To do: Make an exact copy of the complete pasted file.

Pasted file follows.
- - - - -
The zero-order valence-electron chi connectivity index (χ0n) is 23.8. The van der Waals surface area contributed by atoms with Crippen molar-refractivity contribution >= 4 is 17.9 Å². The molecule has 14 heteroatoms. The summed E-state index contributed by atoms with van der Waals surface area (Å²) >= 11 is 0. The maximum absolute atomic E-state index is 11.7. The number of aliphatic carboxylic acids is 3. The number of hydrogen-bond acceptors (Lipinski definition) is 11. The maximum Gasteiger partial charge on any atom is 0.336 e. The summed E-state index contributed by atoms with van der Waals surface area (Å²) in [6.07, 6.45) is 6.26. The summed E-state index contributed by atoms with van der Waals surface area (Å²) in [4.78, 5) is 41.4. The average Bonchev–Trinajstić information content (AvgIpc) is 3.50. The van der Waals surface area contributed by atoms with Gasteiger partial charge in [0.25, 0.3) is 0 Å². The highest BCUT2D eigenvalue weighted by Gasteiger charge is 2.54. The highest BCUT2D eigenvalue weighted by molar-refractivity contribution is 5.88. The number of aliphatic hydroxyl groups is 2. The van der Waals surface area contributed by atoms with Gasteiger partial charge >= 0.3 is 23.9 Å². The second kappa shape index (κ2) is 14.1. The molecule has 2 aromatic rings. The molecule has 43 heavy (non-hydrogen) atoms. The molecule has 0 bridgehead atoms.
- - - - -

The zero-order valence-electron chi connectivity index (χ0n) is 23.8. The van der Waals surface area contributed by atoms with Crippen molar-refractivity contribution >= 4 is 17.9 Å². The molecule has 14 heteroatoms. The summed E-state index contributed by atoms with van der Waals surface area (Å²) >= 11 is 0. The maximum absolute atomic E-state index is 11.7. The number of aliphatic carboxylic acids is 3. The number of hydrogen-bond acceptors (Lipinski definition) is 11. The maximum Gasteiger partial charge on any atom is 0.336 e. The summed E-state index contributed by atoms with van der Waals surface area (Å²) in [6.07, 6.45) is 6.26. The summed E-state index contributed by atoms with van der Waals surface area (Å²) in [4.78, 5) is 41.4. The average Bonchev–Trinajstić information content (AvgIpc) is 3.50. The van der Waals surface area contributed by atoms with Gasteiger partial charge in [0.25, 0.3) is 0 Å². The highest BCUT2D eigenvalue weighted by Gasteiger charge is 2.54. The highest BCUT2D eigenvalue weighted by molar-refractivity contribution is 5.88. The number of aliphatic hydroxyl groups is 2. The van der Waals surface area contributed by atoms with Gasteiger partial charge >= 0.3 is 23.9 Å². The second kappa shape index (κ2) is 14.1. The molecule has 2 aromatic rings. The molecule has 43 heavy (non-hydrogen) atoms. The molecule has 0 bridgehead atoms.